Exercises for Older Adults

NOV 9

Irregular Heartbeats in Senior Athletes and Exercisers

Virtually all doctors agree that exercise helps to keep you healthy and to prolong your life. People who exercise into later life live longer than non-exercisers and are at reduced risk for high blood pressure, heart attacks, premature death, diabetes, strokes and even some cancers. Endurance bicycle racers who participated in the Tour de France from 1947 to 2012 live an average of five years longer than their countrymen (European Heart Journal, 2013, 34 (40):3145-3150). Fit people are less likely to suffer a particular form of irregular heartbeat called atrial fibrillation, and a regular exercise program reduces a person’s chances of developing atrial fibrillation (Circulation, April 22, 2015). More than 36,000 middle-aged women were followed for 10 years, and those who exercised regularly were far less likely to develop atrial fibrillation (Heart, May 27, 2015).

However, extreme endurance exercisers such as bicycle racers, cross country skiers and long-distance runners who compete into their 40s and beyond may be at increased risk for atrial fibrillation (American Journal of Cardiology, October 15, 2014;114(8):1229–1233). The incidence of atrial fibrillation appears to be more common in older athletes than in the general population (J Am Coll Cardiol, 2005;46:690–6). Recent articles in the Wall Street Journal, the New York Times and other popular media have suggested that athletes who continue to do extensive fast mileage or train for extreme endurance events in later life may be doing more harm than good. I feel that these articles have caused a tremendous amount of harm in the exercising community.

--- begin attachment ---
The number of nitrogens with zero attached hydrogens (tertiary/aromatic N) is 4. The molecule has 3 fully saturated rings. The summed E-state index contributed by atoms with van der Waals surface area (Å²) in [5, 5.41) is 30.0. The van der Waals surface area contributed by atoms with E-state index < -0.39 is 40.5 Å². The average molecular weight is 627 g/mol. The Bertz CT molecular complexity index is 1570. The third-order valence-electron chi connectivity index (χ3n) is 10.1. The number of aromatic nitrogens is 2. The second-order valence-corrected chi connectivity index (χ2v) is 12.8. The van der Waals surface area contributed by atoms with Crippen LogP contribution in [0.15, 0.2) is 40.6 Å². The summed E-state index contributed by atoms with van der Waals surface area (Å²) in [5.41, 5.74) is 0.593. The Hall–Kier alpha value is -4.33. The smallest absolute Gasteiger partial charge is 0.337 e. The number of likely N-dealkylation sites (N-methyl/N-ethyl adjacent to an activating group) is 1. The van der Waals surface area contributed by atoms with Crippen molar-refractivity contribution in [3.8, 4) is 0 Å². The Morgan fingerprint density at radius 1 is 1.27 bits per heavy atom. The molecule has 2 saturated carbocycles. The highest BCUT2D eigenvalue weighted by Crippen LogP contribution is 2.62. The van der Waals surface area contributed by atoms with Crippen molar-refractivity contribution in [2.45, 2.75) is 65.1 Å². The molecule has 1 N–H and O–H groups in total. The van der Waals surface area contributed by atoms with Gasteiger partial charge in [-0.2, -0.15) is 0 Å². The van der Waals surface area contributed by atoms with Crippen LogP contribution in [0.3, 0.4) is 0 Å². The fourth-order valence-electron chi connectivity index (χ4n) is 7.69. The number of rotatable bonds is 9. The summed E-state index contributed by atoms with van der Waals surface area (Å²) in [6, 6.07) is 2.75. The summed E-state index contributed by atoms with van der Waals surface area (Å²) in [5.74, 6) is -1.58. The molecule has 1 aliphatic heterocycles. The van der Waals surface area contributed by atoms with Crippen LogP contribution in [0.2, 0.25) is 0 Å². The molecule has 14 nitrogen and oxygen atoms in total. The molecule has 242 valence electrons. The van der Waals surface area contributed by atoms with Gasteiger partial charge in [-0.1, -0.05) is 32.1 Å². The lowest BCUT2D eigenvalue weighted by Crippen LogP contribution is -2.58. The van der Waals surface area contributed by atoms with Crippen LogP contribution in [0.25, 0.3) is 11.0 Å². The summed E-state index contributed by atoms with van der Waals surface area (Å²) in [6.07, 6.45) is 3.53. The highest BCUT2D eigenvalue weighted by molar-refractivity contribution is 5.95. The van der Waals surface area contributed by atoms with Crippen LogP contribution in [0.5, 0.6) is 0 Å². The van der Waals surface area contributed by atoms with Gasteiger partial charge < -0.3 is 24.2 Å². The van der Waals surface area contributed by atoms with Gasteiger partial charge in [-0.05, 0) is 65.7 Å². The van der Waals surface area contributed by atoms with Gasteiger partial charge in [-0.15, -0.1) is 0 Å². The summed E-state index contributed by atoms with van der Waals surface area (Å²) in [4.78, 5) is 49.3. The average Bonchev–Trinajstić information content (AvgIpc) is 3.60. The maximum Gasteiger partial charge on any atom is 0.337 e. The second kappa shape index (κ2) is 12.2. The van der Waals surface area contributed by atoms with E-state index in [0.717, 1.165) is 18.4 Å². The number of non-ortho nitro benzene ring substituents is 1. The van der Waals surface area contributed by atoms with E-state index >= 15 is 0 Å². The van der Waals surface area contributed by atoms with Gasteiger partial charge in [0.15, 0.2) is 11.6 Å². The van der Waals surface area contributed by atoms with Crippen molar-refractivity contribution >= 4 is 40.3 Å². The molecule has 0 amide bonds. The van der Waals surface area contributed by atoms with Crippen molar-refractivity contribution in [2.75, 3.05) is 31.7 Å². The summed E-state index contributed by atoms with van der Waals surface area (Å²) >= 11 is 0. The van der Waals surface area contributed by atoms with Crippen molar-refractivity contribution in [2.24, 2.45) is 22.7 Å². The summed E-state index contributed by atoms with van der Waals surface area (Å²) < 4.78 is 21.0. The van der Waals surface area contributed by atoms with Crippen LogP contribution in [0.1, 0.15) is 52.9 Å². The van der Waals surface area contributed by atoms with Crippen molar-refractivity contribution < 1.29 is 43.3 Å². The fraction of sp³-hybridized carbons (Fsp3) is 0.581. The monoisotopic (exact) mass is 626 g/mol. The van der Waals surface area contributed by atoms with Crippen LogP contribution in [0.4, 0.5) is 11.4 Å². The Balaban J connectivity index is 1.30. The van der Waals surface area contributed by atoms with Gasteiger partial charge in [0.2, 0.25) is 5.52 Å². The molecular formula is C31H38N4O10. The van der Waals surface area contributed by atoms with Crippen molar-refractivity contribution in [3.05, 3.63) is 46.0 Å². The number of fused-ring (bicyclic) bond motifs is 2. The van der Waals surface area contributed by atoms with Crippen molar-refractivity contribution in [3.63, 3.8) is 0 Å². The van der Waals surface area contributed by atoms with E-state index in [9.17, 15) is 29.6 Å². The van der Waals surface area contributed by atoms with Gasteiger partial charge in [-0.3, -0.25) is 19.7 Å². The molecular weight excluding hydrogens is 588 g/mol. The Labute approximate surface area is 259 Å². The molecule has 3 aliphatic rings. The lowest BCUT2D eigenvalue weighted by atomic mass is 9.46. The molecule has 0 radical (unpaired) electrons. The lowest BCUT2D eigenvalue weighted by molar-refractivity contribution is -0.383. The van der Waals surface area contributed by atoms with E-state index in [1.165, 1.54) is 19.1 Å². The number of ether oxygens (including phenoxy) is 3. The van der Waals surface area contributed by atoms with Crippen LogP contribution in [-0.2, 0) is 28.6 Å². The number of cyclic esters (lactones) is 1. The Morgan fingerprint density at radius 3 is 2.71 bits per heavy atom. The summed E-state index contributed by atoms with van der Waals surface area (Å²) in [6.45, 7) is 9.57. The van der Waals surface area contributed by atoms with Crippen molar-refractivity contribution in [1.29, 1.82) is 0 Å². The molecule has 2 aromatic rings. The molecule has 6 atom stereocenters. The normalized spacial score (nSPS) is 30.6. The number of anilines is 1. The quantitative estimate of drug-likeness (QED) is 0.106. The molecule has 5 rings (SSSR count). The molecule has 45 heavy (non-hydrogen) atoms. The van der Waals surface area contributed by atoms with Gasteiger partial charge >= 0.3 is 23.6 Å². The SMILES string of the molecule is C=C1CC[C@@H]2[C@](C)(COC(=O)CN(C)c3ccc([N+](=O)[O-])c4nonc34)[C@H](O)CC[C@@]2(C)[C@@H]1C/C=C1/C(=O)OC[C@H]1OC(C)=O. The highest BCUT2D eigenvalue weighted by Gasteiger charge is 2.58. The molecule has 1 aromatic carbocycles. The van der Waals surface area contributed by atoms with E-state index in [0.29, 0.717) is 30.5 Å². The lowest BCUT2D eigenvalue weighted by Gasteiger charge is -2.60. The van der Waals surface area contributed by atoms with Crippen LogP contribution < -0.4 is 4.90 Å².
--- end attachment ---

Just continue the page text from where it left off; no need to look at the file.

What is Atrial Fibrillation?

Each heartbeat starts when a “battery” in the upper heart (atrium) sends an electrical impulse through the upper heart to make it contract to squeeze blood toward the lower heart (ventricle). Then the electrical impulse reaches another “battery” in the lower heart to make the lower heart squeeze blood forward. Atrial fibrillation means that the upper heart quivers and does not push blood forward, while the lower heart beats independently.

Some people with atrial fibrillation have no symptoms and do not know that they have this condition until it is discovered during a routine physical examination. Symptoms may include:

• Palpitations (a feeling that the heartbeat is racing, uncomfortable, or irregular)

• Muscle weakness

• Reduced ability to exercise

• Fatigue

• Lightheadedness

• Dizziness

• Confusion

• Shortness of breath

• Chest pain

These symptoms are usually harmless, but on rare occasions an irregular heartbeat can cause sudden death by stopping the heart from pushing blood through your body.

Atrial fibrillation is the most common irregular heartbeat. It occurs in 1.5 to 2 percent of the general population and risk increases with age. It affects 10 percent of 75-year-olds and 20 percent of those over 85, because aging increases the risk factors for atrial fibrillation such as blocked arteries, high blood pressure or diabetes.

How Atrial Fibrillation Can Harm You